Setting Lawyer Fees
Setting Lawyer Rates
By Gina Gotsill
Digital resources abound, but lawyers still rely heavily on word of mouth in setting their fees.
With stiff competition for clients now a given in the legal realm, lawyers are using a variety of methods to set their rates and calculate their bills. But old-fashioned client word of mouth and personal relationships are still key factors.
Altman Weil, a legal-management consulting firm, found that almost all 238 law firms it surveyed with 50 or more attorneys in 2013 offered flat, contingency, and other alternative fee arrangements (AFAs), as well as traditional hourly billing, and 68.5 percent said their clients had requested AFAs.
Some firms review specific types of matters they’ve handled repeatedly in the past and average what they charged to determine a flat fee (sometimes charging separately for particularly costly elements), says James A. Calloway, coauthor of Winning Alternatives to the Billable Hour. And the online service MatterAnalyzer from TyMetrix lets firms compare their rates against a database of $48 billion in invoices from 2009 to the present (updated twice a year), producing a graph of what similar firms in the area charged for similar work on average, as well as rates both above and below. For instance, for regulatory and compliance work, it shows that partners in Los Angeles charged $618 to $896 an hour at the 100 largest firms, says David Gorman, director of business development.
Still, San Diego (California, United States) ethics lawyer David Cameron Carr suggests that lawyers ask clients what they typically pay. Karen Stambaugh took that tack when she and two partners formed the virtual firm mod4 in Berkeley in 2010; they consulted with colleagues, researched the competition online, and then based their starting rate ($250 an hour) on what their clients – including software developers, home businesses, and artisan food makers – could afford. Says Stambaugh: “We try to be really sensitive about what [clients] can pay because we want to continue to work with them.”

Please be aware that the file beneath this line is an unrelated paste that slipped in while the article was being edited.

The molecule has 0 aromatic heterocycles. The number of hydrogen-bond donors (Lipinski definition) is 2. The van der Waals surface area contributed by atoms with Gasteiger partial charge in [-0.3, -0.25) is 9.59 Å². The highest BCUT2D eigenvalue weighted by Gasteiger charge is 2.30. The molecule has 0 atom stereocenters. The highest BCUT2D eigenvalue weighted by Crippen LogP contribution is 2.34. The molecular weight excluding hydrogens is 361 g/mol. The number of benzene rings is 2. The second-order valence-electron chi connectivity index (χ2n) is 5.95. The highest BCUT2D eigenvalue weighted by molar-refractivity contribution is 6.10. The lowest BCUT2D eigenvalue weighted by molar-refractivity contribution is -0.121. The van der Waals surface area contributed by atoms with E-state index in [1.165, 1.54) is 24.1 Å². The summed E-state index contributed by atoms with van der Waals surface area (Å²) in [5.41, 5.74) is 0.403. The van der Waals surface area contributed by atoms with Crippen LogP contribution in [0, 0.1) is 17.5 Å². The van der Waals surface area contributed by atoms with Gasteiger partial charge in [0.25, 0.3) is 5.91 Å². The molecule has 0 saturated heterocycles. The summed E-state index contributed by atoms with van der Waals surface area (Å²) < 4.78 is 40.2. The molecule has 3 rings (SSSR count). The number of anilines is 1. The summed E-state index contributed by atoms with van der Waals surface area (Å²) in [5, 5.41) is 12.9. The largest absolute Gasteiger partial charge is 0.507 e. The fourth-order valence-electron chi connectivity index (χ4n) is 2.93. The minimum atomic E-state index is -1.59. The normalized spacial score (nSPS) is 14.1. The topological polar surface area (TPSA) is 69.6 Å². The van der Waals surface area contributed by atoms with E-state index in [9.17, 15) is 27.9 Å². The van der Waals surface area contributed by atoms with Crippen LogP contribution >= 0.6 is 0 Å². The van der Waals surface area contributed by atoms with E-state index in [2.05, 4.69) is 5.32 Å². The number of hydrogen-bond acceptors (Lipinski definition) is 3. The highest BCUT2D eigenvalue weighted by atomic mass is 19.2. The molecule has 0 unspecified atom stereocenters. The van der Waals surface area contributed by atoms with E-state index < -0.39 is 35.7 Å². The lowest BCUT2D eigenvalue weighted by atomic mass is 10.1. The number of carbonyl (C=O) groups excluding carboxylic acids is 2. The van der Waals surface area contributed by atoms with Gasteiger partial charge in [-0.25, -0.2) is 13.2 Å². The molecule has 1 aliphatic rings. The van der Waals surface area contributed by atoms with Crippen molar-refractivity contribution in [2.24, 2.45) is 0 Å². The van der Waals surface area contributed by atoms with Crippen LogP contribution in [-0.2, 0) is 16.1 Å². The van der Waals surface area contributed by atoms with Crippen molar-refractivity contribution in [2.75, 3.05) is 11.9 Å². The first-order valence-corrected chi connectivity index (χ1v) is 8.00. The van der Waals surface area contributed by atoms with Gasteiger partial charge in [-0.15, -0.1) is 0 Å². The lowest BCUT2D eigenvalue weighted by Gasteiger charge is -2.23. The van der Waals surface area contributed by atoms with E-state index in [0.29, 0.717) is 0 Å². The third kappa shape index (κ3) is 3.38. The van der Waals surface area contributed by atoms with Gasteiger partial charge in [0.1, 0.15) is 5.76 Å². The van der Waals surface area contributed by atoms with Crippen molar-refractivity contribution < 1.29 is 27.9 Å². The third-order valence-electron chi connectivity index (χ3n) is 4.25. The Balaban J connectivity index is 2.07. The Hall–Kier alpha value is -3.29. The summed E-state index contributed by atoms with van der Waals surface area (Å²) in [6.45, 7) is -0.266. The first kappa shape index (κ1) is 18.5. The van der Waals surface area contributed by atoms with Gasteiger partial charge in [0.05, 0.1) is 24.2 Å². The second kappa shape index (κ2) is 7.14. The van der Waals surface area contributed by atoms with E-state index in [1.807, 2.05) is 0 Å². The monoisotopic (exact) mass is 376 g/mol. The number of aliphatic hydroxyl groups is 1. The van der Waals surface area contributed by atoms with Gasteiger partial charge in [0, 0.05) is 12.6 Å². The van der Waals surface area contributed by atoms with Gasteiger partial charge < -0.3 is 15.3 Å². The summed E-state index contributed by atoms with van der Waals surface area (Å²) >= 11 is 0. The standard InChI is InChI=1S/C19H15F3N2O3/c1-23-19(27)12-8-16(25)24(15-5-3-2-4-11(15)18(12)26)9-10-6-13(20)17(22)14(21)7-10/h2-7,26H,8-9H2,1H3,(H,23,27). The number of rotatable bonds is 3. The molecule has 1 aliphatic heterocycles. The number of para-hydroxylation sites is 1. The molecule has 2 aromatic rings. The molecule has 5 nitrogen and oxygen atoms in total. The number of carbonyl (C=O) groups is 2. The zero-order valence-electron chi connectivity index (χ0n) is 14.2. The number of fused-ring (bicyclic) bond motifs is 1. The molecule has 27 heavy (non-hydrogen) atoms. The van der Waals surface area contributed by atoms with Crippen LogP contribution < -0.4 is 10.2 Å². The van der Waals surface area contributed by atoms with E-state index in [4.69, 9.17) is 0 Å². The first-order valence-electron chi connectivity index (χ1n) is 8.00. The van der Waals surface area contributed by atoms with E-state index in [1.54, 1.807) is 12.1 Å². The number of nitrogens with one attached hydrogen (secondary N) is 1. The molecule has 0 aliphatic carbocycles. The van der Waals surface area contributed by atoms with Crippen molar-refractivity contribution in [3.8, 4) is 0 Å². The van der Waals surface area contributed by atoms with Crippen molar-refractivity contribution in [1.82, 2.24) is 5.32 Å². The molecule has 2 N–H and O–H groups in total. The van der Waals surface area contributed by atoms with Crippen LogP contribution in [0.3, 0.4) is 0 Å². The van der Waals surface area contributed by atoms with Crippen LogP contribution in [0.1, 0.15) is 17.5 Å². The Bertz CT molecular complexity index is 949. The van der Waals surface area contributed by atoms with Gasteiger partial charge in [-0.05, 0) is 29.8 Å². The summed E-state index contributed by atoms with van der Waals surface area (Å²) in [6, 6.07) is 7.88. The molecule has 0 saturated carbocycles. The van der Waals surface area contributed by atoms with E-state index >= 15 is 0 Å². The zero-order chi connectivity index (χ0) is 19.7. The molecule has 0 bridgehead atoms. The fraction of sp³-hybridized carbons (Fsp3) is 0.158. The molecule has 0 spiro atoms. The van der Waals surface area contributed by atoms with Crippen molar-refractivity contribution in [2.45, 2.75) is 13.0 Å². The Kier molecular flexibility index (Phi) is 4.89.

by Logan Orlando
The result, Viewabill, a comprehensive billing transparency software, seems to fill a critical need as attorney-client relationships grow increasingly fraught – some dissolving amid claims of overbilling or even escalating to scandal. Former Kirkland & Ellis litigator Steven J. Harper, author of The Lawyer Bubble: A Profession in Crisis, notes that many companies have resorted to hiring outside auditors to review their legal bills. Harper, now an adjunct professor at Northwestern University, also says the lawyers of the future who attend his classes won’t stand for the billing status quo.
Based in the cloud, Viewabill lets clients track their lawyers’ work on specific matters in real time – viewing raw log entries as they are made. Clients can tell what they owe at any juncture and call a halt with the software’s “pencils down” function. The platform’s online dashboard also lets clients monitor bills pending from a variety of other vendors, including accountants. No Surprises Software, cofounded by Friedman and David Schottenstein, launched Viewabill in March, with Harvard law professor Alan Dershowitz as an adviser.
D. Casey Flaherty, corporate counsel at Kia Motors America in Irvine, expects the platform to save his company money and “lead to more ethical and righteous outcomes.” Flaherty says he’s “attracted to not being surprised,” and to staying abreast. He remembers, from his law firm days, “how quiet my office used to get on the last day of the month when everyone needed to close out their time. People were feverishly going through emails attempting to reconstruct their days and allocate time to their various matters.”
Dan Grunfeld, a partner at Morgan, Lewis & Bockius and leader of its West Coast litigation practice, says inscrutable law firm invoices can frustrate clients. “[Their] demand is manifesting in a greater array of tools and technology to help ensure time and money are not wasted.” Familiar with the Viewabill model but not a user, he says “some [attorneys] find it a valuable internal tool; others find it more objectionable. But everyone agrees that [platforms] of its ilk are here to stay.”